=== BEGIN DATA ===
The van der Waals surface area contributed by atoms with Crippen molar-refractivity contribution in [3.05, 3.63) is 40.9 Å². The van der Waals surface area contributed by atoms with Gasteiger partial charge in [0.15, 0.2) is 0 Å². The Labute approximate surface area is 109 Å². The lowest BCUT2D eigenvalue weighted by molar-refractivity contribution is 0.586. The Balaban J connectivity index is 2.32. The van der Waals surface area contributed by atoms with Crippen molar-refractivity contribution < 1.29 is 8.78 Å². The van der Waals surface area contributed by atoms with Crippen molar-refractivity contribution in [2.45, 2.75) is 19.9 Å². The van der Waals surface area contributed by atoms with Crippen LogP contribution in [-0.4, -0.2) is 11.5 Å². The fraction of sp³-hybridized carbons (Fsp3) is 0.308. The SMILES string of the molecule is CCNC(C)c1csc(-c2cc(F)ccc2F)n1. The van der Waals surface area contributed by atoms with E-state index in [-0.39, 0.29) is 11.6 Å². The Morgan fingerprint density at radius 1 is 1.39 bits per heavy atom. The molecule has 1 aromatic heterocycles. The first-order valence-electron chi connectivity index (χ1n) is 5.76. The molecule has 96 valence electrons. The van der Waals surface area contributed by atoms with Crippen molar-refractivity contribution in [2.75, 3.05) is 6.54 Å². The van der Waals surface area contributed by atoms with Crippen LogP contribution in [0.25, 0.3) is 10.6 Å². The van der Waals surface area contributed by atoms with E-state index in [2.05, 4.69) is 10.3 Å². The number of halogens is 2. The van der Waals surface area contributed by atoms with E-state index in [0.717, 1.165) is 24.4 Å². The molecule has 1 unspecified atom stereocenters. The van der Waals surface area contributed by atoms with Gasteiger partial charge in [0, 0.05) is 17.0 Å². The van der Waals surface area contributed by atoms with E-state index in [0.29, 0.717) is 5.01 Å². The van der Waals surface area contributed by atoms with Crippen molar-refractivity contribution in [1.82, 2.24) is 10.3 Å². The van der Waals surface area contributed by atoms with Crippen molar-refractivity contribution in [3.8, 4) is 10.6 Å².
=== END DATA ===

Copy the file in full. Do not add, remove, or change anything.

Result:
The van der Waals surface area contributed by atoms with Crippen molar-refractivity contribution in [3.05, 3.63) is 40.9 Å². The van der Waals surface area contributed by atoms with Gasteiger partial charge in [0.15, 0.2) is 0 Å². The Labute approximate surface area is 109 Å². The lowest BCUT2D eigenvalue weighted by molar-refractivity contribution is 0.586. The Balaban J connectivity index is 2.32. The van der Waals surface area contributed by atoms with Crippen molar-refractivity contribution < 1.29 is 8.78 Å². The van der Waals surface area contributed by atoms with Crippen molar-refractivity contribution in [2.45, 2.75) is 19.9 Å². The van der Waals surface area contributed by atoms with Crippen LogP contribution in [-0.4, -0.2) is 11.5 Å². The fraction of sp³-hybridized carbons (Fsp3) is 0.308. The SMILES string of the molecule is CCNC(C)c1csc(-c2cc(F)ccc2F)n1. The van der Waals surface area contributed by atoms with E-state index in [-0.39, 0.29) is 11.6 Å². The Morgan fingerprint density at radius 1 is 1.39 bits per heavy atom. The molecule has 1 aromatic heterocycles. The first-order valence-electron chi connectivity index (χ1n) is 5.76. The molecule has 96 valence electrons. The van der Waals surface area contributed by atoms with Crippen molar-refractivity contribution in [2.75, 3.05) is 6.54 Å². The van der Waals surface area contributed by atoms with Crippen LogP contribution in [0.25, 0.3) is 10.6 Å². The van der Waals surface area contributed by atoms with E-state index in [2.05, 4.69) is 10.3 Å². The number of halogens is 2. The van der Waals surface area contributed by atoms with E-state index in [0.717, 1.165) is 24.4 Å². The molecule has 1 unspecified atom stereocenters. The van der Waals surface area contributed by atoms with Gasteiger partial charge in [0, 0.05) is 17.0 Å². The van der Waals surface area contributed by atoms with E-state index in [0.29, 0.717) is 5.01 Å². The van der Waals surface area contributed by atoms with Crippen molar-refractivity contribution in [1.82, 2.24) is 10.3 Å². The van der Waals surface area contributed by atoms with Crippen molar-refractivity contribution in [3.8, 4) is 10.6 Å².